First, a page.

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Group says Former AGs' Arrests Show Utah Politics Need Reform

PHOTO: The Alliance for a Better Utah says the arrests of two former Utah attorneys general, John Swallow (right) and his predecessor Mark Shurtleff (left), shows the need for state lawmakers to pass tougher ethics laws and tackle other reforms. Photo courtesy State of Utah.
PHOTO: The Alliance for a Better Utah says the arrests of two former Utah attorneys general, John Swallow (right) and his predecessor Mark Shurtleff (left), shows the need for state lawmakers to pass tougher ethics laws and tackle other reforms. Photo courtesy State of Utah.
July 16, 2014

SALT LAKE CITY - The arrests of two former Utah attorneys general show the need for stronger ethics laws, and campaign finance and election reforms, according to the Alliance for a Better Utah.

The nonpartisan government watchdog group filed the election-law complaint that ended in former Attorney General John Swallow's resignation late last year.

Maryann Martindale, the group's executive director, said there could be more arrests as the corruption probe continues.

"As they work through this case, there may be additional charges," said Martindale. "There may also be other people charged. We haven't seen the end of this, I think this is still going to reach a little bit farther than where it's gone."

The Salt Lake County District Attorney's Office filed multiple felony charges against former Attorneys General John Swallow and his predecessor Mark Shurtleff, alleging they received or solicited bribes while in office.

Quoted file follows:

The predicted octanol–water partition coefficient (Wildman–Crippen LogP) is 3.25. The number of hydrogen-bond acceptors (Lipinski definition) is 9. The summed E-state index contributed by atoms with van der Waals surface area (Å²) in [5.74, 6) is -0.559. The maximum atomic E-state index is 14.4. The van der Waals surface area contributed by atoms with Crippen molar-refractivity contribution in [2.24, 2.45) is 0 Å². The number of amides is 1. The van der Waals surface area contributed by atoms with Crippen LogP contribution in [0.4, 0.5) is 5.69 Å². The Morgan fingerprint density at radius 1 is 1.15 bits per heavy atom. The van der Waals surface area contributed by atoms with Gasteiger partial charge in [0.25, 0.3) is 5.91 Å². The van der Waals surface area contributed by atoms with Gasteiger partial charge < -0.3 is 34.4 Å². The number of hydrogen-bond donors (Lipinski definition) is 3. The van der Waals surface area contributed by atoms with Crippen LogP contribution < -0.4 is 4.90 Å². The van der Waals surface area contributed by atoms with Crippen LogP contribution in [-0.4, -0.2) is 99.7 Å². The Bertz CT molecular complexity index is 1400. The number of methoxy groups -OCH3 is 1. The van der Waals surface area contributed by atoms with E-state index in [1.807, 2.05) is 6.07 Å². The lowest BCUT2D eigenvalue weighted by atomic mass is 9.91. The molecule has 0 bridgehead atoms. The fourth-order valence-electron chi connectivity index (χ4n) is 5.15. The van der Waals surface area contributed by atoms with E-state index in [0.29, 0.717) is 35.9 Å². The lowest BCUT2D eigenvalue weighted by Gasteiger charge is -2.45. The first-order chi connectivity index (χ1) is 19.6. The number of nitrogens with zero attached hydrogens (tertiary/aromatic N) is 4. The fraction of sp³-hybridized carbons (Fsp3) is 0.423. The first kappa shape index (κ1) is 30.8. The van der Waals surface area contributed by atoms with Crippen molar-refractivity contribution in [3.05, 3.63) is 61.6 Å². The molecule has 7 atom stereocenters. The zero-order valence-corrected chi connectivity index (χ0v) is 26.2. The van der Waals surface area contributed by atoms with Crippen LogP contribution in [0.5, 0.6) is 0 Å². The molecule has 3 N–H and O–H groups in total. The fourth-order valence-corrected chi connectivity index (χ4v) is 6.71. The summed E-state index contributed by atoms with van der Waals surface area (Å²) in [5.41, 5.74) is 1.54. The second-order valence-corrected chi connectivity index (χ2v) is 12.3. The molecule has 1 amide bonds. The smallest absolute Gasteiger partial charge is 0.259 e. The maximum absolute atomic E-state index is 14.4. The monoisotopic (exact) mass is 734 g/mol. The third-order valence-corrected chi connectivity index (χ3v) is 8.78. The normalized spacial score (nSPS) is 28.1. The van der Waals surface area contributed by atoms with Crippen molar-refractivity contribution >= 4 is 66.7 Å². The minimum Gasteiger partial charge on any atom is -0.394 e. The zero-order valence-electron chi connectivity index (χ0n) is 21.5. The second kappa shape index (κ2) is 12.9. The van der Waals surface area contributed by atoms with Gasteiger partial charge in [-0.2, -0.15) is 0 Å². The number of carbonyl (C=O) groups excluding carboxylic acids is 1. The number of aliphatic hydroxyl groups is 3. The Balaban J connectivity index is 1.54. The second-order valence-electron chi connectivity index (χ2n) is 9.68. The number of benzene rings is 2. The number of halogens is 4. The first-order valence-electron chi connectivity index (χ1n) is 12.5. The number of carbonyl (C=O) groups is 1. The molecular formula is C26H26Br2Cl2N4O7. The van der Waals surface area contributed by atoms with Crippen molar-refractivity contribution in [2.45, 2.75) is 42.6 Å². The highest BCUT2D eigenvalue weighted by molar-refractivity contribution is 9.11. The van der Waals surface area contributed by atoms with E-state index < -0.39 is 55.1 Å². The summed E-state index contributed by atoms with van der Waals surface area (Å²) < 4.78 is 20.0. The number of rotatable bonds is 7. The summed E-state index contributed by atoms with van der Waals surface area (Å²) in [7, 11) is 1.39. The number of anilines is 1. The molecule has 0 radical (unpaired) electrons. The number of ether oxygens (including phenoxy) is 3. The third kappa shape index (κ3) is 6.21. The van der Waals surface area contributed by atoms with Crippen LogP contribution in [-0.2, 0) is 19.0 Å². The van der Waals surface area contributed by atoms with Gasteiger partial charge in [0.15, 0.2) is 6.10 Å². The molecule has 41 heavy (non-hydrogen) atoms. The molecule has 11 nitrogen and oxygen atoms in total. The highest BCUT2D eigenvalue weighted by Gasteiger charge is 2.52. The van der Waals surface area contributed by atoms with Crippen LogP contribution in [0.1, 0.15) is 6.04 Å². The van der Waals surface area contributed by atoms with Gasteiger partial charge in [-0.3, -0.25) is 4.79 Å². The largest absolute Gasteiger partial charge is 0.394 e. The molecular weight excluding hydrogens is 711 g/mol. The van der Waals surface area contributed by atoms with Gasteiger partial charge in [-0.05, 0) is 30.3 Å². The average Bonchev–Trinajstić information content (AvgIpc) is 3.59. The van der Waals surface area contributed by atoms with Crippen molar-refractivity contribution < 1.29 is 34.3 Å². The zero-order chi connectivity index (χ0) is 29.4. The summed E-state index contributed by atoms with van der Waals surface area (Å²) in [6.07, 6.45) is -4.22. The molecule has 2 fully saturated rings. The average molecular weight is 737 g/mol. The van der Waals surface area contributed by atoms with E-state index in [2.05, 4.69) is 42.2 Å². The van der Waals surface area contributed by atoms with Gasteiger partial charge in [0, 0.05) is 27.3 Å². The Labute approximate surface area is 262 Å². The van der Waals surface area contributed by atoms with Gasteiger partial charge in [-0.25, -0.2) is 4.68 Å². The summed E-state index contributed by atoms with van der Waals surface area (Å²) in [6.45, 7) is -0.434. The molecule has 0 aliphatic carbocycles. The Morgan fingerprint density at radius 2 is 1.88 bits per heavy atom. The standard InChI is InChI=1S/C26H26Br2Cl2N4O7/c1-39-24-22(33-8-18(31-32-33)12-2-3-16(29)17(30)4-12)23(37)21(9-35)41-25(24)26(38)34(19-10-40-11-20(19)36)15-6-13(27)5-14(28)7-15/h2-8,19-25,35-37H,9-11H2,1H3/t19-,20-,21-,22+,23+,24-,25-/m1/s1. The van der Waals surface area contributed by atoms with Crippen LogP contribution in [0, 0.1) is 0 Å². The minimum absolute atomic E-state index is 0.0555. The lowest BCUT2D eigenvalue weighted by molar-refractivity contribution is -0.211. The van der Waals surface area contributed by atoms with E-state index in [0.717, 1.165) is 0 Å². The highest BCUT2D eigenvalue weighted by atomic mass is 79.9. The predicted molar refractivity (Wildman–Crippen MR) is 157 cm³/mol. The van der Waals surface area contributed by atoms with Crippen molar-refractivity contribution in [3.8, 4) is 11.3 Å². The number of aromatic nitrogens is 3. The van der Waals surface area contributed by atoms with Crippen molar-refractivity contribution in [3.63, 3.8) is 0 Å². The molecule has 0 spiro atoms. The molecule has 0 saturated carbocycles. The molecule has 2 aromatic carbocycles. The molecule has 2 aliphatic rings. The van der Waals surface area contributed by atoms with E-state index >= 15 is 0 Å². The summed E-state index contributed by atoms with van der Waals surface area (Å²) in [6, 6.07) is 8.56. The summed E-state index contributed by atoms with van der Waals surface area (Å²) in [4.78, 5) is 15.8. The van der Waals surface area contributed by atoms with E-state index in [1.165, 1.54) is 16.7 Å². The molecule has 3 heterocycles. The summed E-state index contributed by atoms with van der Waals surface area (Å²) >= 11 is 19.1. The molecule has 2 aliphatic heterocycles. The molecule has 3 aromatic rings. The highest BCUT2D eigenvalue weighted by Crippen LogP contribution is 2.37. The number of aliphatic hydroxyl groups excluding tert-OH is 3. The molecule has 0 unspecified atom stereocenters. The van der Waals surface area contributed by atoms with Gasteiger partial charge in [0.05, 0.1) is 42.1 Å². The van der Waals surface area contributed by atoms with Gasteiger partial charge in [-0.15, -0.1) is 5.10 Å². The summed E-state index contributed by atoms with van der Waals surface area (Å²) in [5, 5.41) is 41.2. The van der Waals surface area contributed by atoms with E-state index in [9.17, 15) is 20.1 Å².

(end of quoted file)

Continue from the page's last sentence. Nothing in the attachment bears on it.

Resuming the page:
Both deny the allegations.

Martindale said Utah voters don't currently have the ability to recall elected officials, so election reform could include passing such a law. The state also has no limits on political donation amounts, as long as they are publicly disclosed.

Martindale said both are areas of concern for which her organization has long recommended changes.

"With these charges, I'm hopeful," said Martindale, "and it's something that we're certainly going to push for, the Legislature will be even more open to listening to this kind of pressure, and to pursuing these kinds of laws during our next session."

She added that limiting campaign donation amounts by law could help certain elected officials turn down large contributions, which in some circumstances could be considered bribes.

Troy Wilde, Public News Service - UT